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Your Home Is Trying To Kill You

In 2008, 57,612 people were injured by their televisions.

I'm not sure exactly how, or in what manner, but according to the Statistical Abstract of the United States, nearly 58,000 people were injured enough by their televisions to require emergency medical attention.

This doesn't include the number of people who were injured, but didn't go to the ER, which means the number could be higher. Much higher.

The Statistical Abstract of the United States is a government report that looks at how the 319 million people in the United States have lived, worked, played, and injured themselves in the last several years. It includes data from the Census Bureau, Bureau of Labor Statistics, Bureau of Economic Analysis, and "many other Federal agencies and private organizations."

In this case, this injury data — Table 197, "Injuries Associated With Selected Consumer Products: 2008" — was compiled by the National Safety Council of Itasca, Illinois.

What's worse, according to the report, "product involvement does not necessarily mean the product caused the accident."

In other words, 58,000 people may have been injured in a TV-related accident, but not by the actual TV itself. I don't know if this includes people who suffered epileptic seizures watching My Little Pony, or had a heart attack yelling at the stupid ref who missed the stupid pass interference call during the stupid game.

In comparison, only 24,721 people were injured by computers or electronic games. But when the 2014 table comes out, I will be proud to know one of the people who was actually injured by her own computer. A couple weeks ago, my friend, Kelly, dropped her MacBook Air on her foot and may have broken it.

Her foot, not the computer.

When Kelly showed me a picture of the bruise (her foot was in one of those puffy medical boots), I said I thought the Airs just floated down like a piece of paper.

Not true. Apparently, Macbook Airs are so streamlined that they can reach terminal velocity in just 18 inches, and will race screaming to the ground, corner first, unless you try to put your foot out to break its fall. The computer was fine, it was the foot that got broken.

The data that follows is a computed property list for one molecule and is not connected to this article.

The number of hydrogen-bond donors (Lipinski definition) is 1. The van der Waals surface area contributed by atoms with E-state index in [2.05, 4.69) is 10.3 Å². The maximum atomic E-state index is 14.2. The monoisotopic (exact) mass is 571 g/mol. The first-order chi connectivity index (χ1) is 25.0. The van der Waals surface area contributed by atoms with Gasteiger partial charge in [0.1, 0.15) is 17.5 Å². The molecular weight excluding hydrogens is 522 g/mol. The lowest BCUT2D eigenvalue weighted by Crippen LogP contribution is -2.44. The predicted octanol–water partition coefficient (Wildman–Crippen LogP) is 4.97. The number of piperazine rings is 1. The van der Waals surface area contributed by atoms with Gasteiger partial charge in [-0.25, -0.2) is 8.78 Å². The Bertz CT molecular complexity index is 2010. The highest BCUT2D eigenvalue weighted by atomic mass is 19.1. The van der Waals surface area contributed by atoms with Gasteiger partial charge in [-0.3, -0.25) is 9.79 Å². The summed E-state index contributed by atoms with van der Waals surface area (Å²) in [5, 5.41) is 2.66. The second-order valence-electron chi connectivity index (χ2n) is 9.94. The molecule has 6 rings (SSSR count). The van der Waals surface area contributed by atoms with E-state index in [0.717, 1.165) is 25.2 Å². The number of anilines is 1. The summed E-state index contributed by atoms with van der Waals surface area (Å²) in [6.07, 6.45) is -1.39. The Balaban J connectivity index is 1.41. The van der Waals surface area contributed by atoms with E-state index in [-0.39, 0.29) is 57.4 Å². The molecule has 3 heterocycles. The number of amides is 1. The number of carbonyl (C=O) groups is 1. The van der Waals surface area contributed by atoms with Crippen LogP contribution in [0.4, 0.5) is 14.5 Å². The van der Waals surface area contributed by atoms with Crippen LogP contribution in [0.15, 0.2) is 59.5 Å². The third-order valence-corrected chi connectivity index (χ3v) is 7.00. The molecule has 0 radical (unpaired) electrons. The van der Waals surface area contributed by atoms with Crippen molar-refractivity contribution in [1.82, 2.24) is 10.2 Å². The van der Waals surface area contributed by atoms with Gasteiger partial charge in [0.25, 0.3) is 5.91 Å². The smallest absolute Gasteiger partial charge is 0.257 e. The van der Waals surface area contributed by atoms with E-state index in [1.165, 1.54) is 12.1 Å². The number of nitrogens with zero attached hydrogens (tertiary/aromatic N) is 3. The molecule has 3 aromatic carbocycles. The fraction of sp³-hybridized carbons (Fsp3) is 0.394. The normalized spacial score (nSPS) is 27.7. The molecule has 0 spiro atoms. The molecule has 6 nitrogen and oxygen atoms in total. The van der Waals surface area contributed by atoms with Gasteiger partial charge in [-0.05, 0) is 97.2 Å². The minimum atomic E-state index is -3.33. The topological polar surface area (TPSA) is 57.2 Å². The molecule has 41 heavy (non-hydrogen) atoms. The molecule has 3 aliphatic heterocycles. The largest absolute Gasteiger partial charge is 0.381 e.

Irony, thou art a cruel witch.

We're also more likely to injure ourselves in our kitchens or dining rooms — there were 317,856 table-related injuries — than we are with our own construction equipment. In 2008, 91,701 people injured themselves with a saw (hand or power), but 98,456 people injured themselves with tableware and flatware.

Not knives, mind you. Tableware and flatware. Plates, saucers, spoons, and forks.

And gravy boats.

Given the weird and random nature of things that happen to people in this country, I wanted to know if someone was injured with a gravy boat, because that would be cool. After all, we all know someone who will one day put down his beer and holler "Hey y'all, watch what I can do with this gravy boat."

I checked Google to see if there were any reports of a gravy boat injury, but I had no luck. Of course, anyone actually injured this way would be too embarrassed to blog about it or mention it on Twitter.

"Holiday tip: Gravy boats suck as real boats. #IHateThanksgiving"

Of course, the risk of injuries due to flatware and tableware are all too real, especially since Table 1239 — "Adult Participation in Selected Leisure Activities by Frequency: 2009" — says that 19.5 million people entertained people in their homes at least once a month.

How many of those 19.5 million people were injured by tableware and flatware during a dinner party? How many of our country's dinner guests were rushed to the hospital because they had been stabbed with an oyster fork, or tried surfing a gravy boat down a snow-covered hill?

Surprisingly, as dangerous as knives can be (415,539 injuries), our beds are much more dangerous. In 2008, 563,922 people sought emergency medical attention because of a bed-related injury. In fact, other than stairs and steps (1,213,555) and floors (1,209,603), our beds are the third most dangerous item in our homes. I don't know how one can injure themselves with a bed — minds out of the gutter! — but it's surprising that more people have hurt themselves with a bed than with a knife.

In the end, computers are the safest things we can have in our home, which is good because I need mine to check something on WebMD.

I just hurled a gravy boat into my television and tore my rotator cuff.


The second edition of Branding Yourself: How to Use Social Media to Invent or Reinvent Yourself (affiliate link), and No Bullshit Social Media: The All-Business, No-Hype Guide to Social Media Marketing are both available from Amazon, Barnes & Noble, and Books-A-Million, or for the Kindle or Nook. My latest book, The Owned Media Doctrine is now available on Amazon.com
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